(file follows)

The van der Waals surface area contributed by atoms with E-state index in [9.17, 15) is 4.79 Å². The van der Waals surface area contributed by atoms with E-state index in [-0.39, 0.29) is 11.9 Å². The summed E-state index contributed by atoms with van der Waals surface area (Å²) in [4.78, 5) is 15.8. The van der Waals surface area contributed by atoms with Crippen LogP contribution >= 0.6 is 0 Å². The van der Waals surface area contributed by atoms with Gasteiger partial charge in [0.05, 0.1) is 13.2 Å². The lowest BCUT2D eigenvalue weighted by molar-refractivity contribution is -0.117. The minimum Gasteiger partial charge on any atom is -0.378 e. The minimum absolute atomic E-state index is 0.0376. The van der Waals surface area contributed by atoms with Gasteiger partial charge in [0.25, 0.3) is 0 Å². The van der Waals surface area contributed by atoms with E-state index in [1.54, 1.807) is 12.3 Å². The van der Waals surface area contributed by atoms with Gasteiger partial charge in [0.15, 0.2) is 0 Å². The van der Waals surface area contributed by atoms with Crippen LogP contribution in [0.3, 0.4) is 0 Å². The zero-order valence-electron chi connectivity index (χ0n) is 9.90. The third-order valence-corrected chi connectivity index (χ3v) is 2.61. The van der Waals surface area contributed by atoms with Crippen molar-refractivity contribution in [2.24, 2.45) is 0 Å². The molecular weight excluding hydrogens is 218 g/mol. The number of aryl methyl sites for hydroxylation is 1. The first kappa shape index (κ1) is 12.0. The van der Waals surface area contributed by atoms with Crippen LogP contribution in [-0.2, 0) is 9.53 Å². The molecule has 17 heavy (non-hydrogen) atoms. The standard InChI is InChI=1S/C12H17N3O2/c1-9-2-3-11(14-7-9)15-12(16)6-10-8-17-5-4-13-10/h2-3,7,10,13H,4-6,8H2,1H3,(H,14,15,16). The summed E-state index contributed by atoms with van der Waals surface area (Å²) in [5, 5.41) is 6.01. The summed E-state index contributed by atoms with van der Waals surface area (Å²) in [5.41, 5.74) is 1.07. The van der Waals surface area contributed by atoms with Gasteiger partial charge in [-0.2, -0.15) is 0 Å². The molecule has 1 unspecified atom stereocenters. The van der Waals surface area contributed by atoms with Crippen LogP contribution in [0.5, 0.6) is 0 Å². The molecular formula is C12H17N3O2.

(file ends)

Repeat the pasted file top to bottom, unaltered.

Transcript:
The van der Waals surface area contributed by atoms with E-state index in [9.17, 15) is 4.79 Å². The van der Waals surface area contributed by atoms with E-state index in [-0.39, 0.29) is 11.9 Å². The summed E-state index contributed by atoms with van der Waals surface area (Å²) in [4.78, 5) is 15.8. The van der Waals surface area contributed by atoms with Crippen LogP contribution >= 0.6 is 0 Å². The van der Waals surface area contributed by atoms with Gasteiger partial charge in [0.05, 0.1) is 13.2 Å². The lowest BCUT2D eigenvalue weighted by molar-refractivity contribution is -0.117. The minimum Gasteiger partial charge on any atom is -0.378 e. The minimum absolute atomic E-state index is 0.0376. The van der Waals surface area contributed by atoms with Gasteiger partial charge in [0.25, 0.3) is 0 Å². The van der Waals surface area contributed by atoms with E-state index in [1.54, 1.807) is 12.3 Å². The van der Waals surface area contributed by atoms with Gasteiger partial charge in [0.15, 0.2) is 0 Å². The van der Waals surface area contributed by atoms with Crippen LogP contribution in [0.3, 0.4) is 0 Å². The zero-order valence-electron chi connectivity index (χ0n) is 9.90. The third-order valence-corrected chi connectivity index (χ3v) is 2.61. The van der Waals surface area contributed by atoms with Crippen molar-refractivity contribution in [2.24, 2.45) is 0 Å². The molecular weight excluding hydrogens is 218 g/mol. The number of aryl methyl sites for hydroxylation is 1. The first kappa shape index (κ1) is 12.0. The van der Waals surface area contributed by atoms with Crippen LogP contribution in [-0.2, 0) is 9.53 Å². The molecule has 17 heavy (non-hydrogen) atoms. The standard InChI is InChI=1S/C12H17N3O2/c1-9-2-3-11(14-7-9)15-12(16)6-10-8-17-5-4-13-10/h2-3,7,10,13H,4-6,8H2,1H3,(H,14,15,16). The summed E-state index contributed by atoms with van der Waals surface area (Å²) in [5, 5.41) is 6.01. The summed E-state index contributed by atoms with van der Waals surface area (Å²) in [5.41, 5.74) is 1.07. The van der Waals surface area contributed by atoms with Gasteiger partial charge in [-0.2, -0.15) is 0 Å². The molecule has 1 unspecified atom stereocenters. The van der Waals surface area contributed by atoms with Crippen LogP contribution in [0.5, 0.6) is 0 Å². The molecular formula is C12H17N3O2.